School children from Seattle and Gilje School in Bømlo participate in an international research program to learn about how the sea ice in the Arctic is drifting. They use ice buoys which are tracked by satellites to measure the ice drift and compare with the Fram drift 127 years ago. They also use ice buoys to study the ice drift pattern in the Beaufort Sea.
As part of the CAATEX 2020 expedition to the Beaufort Sea, two ice buoys and 10 drifters were deployed for the International Arctic Buoy Program (See map at the bottom). The buoys and drifters were provided by the University of Washington. The two ice buoys were deployed on large ice floes which and are now drifting around with the ice. As they drift the buoys send their position, surface temperature, and pressure data back to the International Arctic Buoy Program.
The Wooden Boats
The school children in Seattle and Bømlo produced and decorated approximately 400 small wooden boats, which were deployed together with the ice buoys (bildelink).
Most of the wooden boats from Seattle were decorated during an outreach event at Seattle’s Pacific Science Center. Some of the boats were painted by sailors on the USCGC Healy and other schools in Seattle. US boats were branded and photographed to be recognized by the wood grain.
A bunch of Norwegian boats were made and decorated by school children at Gilje School located at the island Bømlo at the west coast of Norway. The CAATEX cruise to the Beaufort Sea came up on short notice. Therefore, the school children at Bømlo had to work quickly to be ready for the departure of the CAATEX mooring rescue operation to the Beaufort Sea. All the Norwegian boats have an individual ID, and a ‘floatboat.org’ mark burned into the wood,
The wooden boats were shipped from Bømlo and from Seattle to Florø, Norway, the departure port of KV Svalbard. Onboard the recruits took care of the boats. The first deployment was made in the Beaufort Sea where Santa handed the wooden boats over to the Lonely Polar Bear, who dreamed of becoming a scientist. Watch the movie here. These boats are expected to rotate within the Beaufort Gyre, but we have to wait and see…
The second deployment was at a location in the area where Nansen and Sverdrup started their Fram Drift in 1893. The scientific goal here is to see how fast the small boats drift compare to the Fram drift 127 years ago. The stories about the Jeannette cruise (1879) and the Fram drift (1893) are told in this short film, made by recruits onboard KV Svalbard.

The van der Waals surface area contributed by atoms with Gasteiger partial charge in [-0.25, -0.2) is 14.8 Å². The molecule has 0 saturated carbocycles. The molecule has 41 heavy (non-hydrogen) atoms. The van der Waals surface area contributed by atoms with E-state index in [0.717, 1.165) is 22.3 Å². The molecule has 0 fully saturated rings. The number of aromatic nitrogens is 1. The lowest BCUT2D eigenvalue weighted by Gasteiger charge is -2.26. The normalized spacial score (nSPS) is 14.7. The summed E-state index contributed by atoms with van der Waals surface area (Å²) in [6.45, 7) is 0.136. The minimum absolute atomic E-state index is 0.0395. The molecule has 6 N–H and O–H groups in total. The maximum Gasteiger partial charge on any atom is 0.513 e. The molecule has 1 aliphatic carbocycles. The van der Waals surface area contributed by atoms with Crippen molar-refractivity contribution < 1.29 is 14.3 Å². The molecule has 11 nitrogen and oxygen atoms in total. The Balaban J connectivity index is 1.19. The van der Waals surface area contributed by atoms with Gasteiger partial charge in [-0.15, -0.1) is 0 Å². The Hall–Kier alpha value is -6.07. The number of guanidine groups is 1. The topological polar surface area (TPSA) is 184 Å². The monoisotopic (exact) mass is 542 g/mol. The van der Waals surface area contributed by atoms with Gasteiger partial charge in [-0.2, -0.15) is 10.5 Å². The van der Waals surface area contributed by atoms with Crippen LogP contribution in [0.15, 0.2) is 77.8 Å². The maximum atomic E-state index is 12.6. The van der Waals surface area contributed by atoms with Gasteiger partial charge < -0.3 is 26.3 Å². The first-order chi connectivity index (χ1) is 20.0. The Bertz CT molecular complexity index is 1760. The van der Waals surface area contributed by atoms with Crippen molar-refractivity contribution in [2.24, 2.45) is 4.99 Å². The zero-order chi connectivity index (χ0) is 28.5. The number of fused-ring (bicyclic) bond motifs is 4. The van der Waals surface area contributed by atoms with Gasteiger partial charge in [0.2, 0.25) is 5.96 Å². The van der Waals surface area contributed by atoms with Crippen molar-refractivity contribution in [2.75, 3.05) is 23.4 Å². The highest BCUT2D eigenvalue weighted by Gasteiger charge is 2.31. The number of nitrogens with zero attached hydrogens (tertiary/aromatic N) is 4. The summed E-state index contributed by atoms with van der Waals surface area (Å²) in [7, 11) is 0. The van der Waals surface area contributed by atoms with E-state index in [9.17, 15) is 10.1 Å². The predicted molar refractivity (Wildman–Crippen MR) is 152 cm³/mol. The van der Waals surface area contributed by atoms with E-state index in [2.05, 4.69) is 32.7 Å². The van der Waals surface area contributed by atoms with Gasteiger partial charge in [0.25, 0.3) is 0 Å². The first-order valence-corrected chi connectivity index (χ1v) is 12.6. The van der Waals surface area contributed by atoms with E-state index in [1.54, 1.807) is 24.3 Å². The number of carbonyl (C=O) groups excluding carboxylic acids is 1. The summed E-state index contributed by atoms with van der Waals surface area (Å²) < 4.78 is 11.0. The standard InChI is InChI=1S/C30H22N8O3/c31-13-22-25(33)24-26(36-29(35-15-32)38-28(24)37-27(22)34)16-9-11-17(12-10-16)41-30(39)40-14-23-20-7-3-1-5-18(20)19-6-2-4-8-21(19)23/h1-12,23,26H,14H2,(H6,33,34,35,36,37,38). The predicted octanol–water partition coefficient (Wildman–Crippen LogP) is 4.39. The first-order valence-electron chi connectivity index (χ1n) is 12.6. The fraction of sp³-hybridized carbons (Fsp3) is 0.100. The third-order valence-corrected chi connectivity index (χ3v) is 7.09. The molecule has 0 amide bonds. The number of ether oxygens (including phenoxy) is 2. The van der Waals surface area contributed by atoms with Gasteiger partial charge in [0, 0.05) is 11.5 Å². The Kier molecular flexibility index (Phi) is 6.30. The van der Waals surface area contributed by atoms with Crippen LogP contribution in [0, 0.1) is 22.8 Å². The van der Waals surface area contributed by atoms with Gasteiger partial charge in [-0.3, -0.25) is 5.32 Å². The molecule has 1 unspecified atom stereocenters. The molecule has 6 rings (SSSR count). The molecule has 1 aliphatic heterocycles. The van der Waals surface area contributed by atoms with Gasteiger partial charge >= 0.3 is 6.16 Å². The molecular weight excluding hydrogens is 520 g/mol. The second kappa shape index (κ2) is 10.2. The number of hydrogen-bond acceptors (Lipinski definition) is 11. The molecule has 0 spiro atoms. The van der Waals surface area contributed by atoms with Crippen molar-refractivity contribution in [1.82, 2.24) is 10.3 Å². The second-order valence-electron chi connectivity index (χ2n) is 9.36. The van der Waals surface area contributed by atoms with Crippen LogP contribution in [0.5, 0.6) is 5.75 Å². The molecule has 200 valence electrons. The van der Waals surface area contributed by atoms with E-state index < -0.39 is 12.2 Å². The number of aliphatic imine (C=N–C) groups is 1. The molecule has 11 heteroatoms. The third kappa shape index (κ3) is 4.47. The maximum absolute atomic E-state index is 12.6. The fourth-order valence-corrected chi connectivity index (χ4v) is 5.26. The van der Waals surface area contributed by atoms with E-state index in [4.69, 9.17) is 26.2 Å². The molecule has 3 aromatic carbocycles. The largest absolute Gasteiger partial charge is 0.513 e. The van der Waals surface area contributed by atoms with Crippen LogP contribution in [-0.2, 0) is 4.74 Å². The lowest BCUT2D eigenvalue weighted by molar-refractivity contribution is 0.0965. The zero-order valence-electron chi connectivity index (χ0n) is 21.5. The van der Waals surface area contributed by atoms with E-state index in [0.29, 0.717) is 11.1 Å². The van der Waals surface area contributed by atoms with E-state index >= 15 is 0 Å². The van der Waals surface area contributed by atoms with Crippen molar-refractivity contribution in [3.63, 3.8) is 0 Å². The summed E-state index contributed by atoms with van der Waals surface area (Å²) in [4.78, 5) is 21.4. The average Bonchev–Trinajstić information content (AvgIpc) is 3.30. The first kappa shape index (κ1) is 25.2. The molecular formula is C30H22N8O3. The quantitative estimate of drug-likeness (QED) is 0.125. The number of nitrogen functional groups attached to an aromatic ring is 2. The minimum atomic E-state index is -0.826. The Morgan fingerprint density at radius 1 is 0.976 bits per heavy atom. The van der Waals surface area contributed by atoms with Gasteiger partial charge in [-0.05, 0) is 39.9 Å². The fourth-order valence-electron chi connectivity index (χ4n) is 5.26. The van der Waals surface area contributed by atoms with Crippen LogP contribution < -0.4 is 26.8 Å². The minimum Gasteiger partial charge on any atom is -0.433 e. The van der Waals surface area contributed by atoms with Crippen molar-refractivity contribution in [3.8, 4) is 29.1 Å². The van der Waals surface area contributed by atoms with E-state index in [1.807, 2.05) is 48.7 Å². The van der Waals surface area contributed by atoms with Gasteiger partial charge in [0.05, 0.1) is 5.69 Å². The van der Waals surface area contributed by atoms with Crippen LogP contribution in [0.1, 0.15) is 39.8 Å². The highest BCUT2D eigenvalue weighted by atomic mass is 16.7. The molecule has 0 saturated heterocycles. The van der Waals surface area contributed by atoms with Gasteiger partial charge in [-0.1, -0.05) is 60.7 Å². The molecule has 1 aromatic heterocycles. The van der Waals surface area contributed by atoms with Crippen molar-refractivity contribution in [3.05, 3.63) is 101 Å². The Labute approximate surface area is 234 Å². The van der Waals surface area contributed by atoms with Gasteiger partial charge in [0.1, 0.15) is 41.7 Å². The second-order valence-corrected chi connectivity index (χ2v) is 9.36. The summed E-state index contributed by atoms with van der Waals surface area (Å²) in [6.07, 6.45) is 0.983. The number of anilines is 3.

Follow the drift of the small boats
Three clusters of wooden boats drift together with scientific ice buoys in different parts of the Arctic Ocean. The first cluster of boats were made by children in Gjesdal and Seattle, deployed north of Svalbard this summer. In the late fall, two clusters of small boats made by children in Seattle and Bømlo were deployed in the Beaufort Sea, and near the starting point of the Fram drift.
The scientific buoys send back position, temperature, and pressure every hour. In this way the kids can follow the position of the float, and look at how the temperature changes during the drift and the season. The drift of the buoys can be followed at https://iabp.apl.uw.edu/Float_Your_Boat_2020.html and at https://caatex.nersc.no/node/34. The Norwegian Float Your Boat project can be accessed at https://floatboat.nersc.no.
When the ice buoys reach the ice edge the buoys float in water and continue to drift with the ocean currents. All the wooden boats will separate from the buoy and drift freely and independent with the ocean currents. With time, some of the boats might strand a distant beach. Each boat is marked with a webpage, floatboat.org , where people who find the boats can register them.
Float Your Boat is intended to make children aware of the Arctic climate change. More specifically, they will learn how to access and use data to observe the changes in the Arctic sea ice cover, and how ocean currents can transport items in the water. Float Your Boat also want to teach children about how international collaboration make bigger things happen within science.
Float Your Boat is supported by:
- Coordinated Arctic Acoustic Thermometry Experiment (CAATEX): Nansen Environmental and Remote Sensing Center funded by Research Council of Norway, Contact person: Hanne Sagen
- Float Your Boat – Norway: Nansen Environmental and Remote Sensing Center funded by Research Council of Norway, Contact person: Kjetil Lygre
- Integrated Arctic Observation System (INTAROS): Nansen Environmental and Remote Sensing Center. This Project has received funding from the European Union’s Horizon 2020 research and innovation programme under grant agreement No 727890. Contact person: Stein Sandven.
- International Arctic Buoy Program: University of Washington funded by the National Science Foundation. Contact person: Ignatius Rigor
- The Norwegian Coast Guard with KV Svalbard.
Map of the ship track and buoy deployment locations. In total, two ice buoys and ten drifters (SVP) were deployed. (Credit: Alistair Everett, Met)